DENVER — New-business filings exhibited strong growth year-over-year at the end of the second quarter, raising future employment expectations, according to a report compiled by the University of Colorado for Colorado Secretary of State Wayne Williams.
The report — prepared by CU Boulder’s Business Research Division at the Leeds School of Business using data from the secretary of state’s business registry — looks at a variety of metrics, including new-business filings, business renewals, construction and the unemployment rate, both in Colorado and nationally.
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“New-entity filing continued an upward trajectory, which is good news for our state,” Williams said in a prepared statement. “There are now nearly 650,000 business entities in good standing filed with our office.”
Over the 12 months ending in the second quarter, 113,949 new filings were recorded. Entities in good standing reached 647,246 in the second quarter, an increase of 6.1 percent year-over-year, a key number in assessing growth, said Brian Lewandowski, associate director of the Business Research Division.
The report said the pace of dissolution filings accelerated during the second quarter by 10.7 percent compared with the second quarter of 2016, representing 6,653 businesses dissolving.
Lewandowski said it’s difficult to come up with a timely and accurate number of businesses that dissolve because many of them don’t file the paperwork with the state or lag in making a report.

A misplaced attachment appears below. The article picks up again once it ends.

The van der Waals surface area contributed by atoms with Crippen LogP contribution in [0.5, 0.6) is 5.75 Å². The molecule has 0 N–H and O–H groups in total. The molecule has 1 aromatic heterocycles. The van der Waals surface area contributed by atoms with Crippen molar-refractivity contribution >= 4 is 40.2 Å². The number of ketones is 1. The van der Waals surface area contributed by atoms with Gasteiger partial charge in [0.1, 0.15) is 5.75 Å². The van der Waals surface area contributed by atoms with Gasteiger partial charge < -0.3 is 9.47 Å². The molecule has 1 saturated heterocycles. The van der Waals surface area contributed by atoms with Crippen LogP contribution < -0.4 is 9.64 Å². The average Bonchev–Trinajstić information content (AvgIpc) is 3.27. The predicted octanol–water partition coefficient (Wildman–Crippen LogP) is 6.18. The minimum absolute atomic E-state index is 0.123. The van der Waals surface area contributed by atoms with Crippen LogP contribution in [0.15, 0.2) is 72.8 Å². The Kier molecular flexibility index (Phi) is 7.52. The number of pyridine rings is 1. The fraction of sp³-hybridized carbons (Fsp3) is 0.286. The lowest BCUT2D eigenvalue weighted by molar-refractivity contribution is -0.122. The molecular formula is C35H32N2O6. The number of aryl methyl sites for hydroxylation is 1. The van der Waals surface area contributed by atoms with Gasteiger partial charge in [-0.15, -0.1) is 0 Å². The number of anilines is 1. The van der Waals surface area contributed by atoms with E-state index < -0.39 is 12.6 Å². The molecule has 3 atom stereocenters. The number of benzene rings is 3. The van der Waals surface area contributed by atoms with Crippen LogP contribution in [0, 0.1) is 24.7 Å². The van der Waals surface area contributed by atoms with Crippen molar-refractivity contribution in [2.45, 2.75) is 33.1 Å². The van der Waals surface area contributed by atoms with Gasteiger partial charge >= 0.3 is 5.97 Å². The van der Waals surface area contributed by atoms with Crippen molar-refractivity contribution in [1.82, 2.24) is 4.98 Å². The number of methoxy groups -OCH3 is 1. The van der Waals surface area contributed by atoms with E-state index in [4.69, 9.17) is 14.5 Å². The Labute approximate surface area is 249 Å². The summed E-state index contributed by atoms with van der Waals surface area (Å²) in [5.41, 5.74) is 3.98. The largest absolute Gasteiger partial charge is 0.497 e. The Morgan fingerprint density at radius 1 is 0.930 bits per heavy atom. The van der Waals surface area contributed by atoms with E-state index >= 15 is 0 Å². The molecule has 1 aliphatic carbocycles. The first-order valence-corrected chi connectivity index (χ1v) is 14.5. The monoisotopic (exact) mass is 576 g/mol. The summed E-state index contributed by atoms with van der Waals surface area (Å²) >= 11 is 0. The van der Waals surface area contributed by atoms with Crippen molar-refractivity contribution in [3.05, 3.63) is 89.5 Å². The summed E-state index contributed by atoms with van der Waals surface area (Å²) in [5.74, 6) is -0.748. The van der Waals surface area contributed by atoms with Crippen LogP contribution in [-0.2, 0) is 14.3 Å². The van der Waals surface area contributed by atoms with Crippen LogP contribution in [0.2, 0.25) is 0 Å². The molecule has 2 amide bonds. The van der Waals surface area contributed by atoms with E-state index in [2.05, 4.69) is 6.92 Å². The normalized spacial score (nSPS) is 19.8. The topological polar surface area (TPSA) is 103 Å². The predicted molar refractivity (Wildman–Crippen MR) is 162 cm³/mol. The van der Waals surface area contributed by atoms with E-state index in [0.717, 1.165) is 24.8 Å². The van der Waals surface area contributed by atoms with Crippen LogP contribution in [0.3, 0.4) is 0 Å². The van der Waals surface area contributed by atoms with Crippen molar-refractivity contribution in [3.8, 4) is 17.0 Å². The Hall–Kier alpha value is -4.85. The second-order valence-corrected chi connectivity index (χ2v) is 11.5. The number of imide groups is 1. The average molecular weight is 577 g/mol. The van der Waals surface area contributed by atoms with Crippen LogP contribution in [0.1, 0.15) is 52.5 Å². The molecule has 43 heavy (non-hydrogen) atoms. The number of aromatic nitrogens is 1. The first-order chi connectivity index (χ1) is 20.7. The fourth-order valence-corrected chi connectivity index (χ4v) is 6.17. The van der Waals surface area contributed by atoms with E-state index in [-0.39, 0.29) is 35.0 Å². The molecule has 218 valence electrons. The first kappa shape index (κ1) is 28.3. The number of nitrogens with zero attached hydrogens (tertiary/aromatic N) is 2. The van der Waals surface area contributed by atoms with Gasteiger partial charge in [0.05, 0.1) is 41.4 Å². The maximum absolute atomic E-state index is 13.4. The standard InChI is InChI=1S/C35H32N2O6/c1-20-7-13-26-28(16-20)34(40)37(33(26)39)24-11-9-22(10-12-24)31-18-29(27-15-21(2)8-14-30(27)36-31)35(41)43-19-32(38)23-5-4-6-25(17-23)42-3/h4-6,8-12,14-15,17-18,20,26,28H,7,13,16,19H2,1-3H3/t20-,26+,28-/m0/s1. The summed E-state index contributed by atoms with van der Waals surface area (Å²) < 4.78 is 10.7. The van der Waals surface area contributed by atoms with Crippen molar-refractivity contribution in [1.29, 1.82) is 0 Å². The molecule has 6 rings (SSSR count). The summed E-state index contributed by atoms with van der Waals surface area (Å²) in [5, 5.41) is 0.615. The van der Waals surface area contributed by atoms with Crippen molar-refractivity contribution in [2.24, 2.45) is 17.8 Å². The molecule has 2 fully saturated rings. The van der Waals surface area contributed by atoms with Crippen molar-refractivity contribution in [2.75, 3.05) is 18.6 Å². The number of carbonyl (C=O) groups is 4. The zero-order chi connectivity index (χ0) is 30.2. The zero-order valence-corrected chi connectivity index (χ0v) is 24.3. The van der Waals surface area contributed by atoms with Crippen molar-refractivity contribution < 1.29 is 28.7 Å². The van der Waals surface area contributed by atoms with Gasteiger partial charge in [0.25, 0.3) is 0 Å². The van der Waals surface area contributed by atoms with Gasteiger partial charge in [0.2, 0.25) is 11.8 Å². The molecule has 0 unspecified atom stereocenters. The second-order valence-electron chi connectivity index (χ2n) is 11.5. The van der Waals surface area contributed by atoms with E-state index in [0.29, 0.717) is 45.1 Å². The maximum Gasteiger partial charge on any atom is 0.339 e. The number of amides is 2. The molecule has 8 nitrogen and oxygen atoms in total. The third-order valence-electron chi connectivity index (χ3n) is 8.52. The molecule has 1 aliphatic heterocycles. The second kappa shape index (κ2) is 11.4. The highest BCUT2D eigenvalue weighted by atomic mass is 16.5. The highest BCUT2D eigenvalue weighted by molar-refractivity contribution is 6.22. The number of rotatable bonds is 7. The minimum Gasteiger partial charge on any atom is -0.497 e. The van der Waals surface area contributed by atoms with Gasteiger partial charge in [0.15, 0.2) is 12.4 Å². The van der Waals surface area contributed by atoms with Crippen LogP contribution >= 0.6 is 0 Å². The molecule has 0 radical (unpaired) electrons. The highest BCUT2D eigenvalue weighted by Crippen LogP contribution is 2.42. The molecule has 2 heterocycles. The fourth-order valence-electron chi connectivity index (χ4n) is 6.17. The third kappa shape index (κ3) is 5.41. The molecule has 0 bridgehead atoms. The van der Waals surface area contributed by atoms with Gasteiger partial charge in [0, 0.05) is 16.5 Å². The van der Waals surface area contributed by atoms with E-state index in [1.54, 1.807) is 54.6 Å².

New-entity filings increased 5.9 percent year-over-year while decreasing 8.4 percent compared to last quarter, indicative of normal seasonal slowdown, according to the report. New-entity filings can be made by existing companies, in state and out of state, to conduct business in Colorado, such as buying property that may or may not result in adding employees in the state.
“In Colorado, like the U.S., there is a natural churn of businesses opening and closing. … The key number to look at is the number of companies in good standing,” Lewandowski said.
The report revealed that job growth in communities outside of the metropolitan statistical areas are lagging, according to data from the Bureau of Labor Statistics. The report said most of the state’s economic indicators showed strong growth year-over-year in the second quarter, and Colorado is expected to continue to adding jobs throughout 2017.
“At this time, the national economy appears poised to continue the third- longest expansion in U.S. history,” said economist Richard Wobbekind, executive director of the Business Research Division. “We see few warning signs that could derail this trajectory over the next year. Colorado’s economy is still holding strong.”